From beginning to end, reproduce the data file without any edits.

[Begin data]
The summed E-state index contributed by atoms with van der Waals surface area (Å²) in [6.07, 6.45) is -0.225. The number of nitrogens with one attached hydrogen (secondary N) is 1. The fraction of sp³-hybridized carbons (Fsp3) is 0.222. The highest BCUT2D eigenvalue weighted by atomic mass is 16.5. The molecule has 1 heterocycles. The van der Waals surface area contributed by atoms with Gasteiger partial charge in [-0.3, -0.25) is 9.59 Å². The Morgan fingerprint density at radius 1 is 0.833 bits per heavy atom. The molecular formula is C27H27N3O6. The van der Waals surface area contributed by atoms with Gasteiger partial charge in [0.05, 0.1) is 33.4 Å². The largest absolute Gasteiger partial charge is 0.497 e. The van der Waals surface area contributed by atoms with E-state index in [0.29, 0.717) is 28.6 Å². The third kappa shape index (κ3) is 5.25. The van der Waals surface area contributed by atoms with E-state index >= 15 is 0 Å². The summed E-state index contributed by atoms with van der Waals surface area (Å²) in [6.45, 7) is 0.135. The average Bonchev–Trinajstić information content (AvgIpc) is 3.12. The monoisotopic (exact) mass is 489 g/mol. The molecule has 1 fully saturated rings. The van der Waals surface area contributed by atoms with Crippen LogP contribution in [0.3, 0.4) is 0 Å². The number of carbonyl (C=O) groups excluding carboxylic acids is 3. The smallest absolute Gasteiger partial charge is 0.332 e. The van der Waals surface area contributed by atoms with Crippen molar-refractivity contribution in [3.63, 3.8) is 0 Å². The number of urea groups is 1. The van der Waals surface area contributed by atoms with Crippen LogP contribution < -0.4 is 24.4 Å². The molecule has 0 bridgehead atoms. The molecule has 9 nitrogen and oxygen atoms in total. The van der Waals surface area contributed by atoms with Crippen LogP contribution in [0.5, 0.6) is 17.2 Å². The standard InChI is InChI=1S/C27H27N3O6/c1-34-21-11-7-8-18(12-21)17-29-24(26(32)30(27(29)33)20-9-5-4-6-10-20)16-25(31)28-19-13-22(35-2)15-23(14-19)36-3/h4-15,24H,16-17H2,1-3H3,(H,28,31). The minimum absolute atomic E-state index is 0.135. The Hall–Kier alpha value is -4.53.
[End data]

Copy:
The summed E-state index contributed by atoms with van der Waals surface area (Å²) in [6.07, 6.45) is -0.225. The number of nitrogens with one attached hydrogen (secondary N) is 1. The fraction of sp³-hybridized carbons (Fsp3) is 0.222. The highest BCUT2D eigenvalue weighted by atomic mass is 16.5. The molecule has 1 heterocycles. The van der Waals surface area contributed by atoms with Gasteiger partial charge in [-0.3, -0.25) is 9.59 Å². The Morgan fingerprint density at radius 1 is 0.833 bits per heavy atom. The molecular formula is C27H27N3O6. The van der Waals surface area contributed by atoms with Gasteiger partial charge in [0.05, 0.1) is 33.4 Å². The largest absolute Gasteiger partial charge is 0.497 e. The van der Waals surface area contributed by atoms with E-state index in [0.29, 0.717) is 28.6 Å². The third kappa shape index (κ3) is 5.25. The van der Waals surface area contributed by atoms with E-state index >= 15 is 0 Å². The summed E-state index contributed by atoms with van der Waals surface area (Å²) in [6.45, 7) is 0.135. The average Bonchev–Trinajstić information content (AvgIpc) is 3.12. The monoisotopic (exact) mass is 489 g/mol. The molecule has 1 fully saturated rings. The van der Waals surface area contributed by atoms with Crippen LogP contribution in [0.3, 0.4) is 0 Å². The number of carbonyl (C=O) groups excluding carboxylic acids is 3. The smallest absolute Gasteiger partial charge is 0.332 e. The van der Waals surface area contributed by atoms with Crippen molar-refractivity contribution in [3.63, 3.8) is 0 Å². The number of urea groups is 1. The van der Waals surface area contributed by atoms with Crippen LogP contribution < -0.4 is 24.4 Å². The molecule has 0 bridgehead atoms. The molecule has 9 nitrogen and oxygen atoms in total. The van der Waals surface area contributed by atoms with Crippen LogP contribution in [0.5, 0.6) is 17.2 Å². The standard InChI is InChI=1S/C27H27N3O6/c1-34-21-11-7-8-18(12-21)17-29-24(26(32)30(27(29)33)20-9-5-4-6-10-20)16-25(31)28-19-13-22(35-2)15-23(14-19)36-3/h4-15,24H,16-17H2,1-3H3,(H,28,31). The minimum absolute atomic E-state index is 0.135. The Hall–Kier alpha value is -4.53.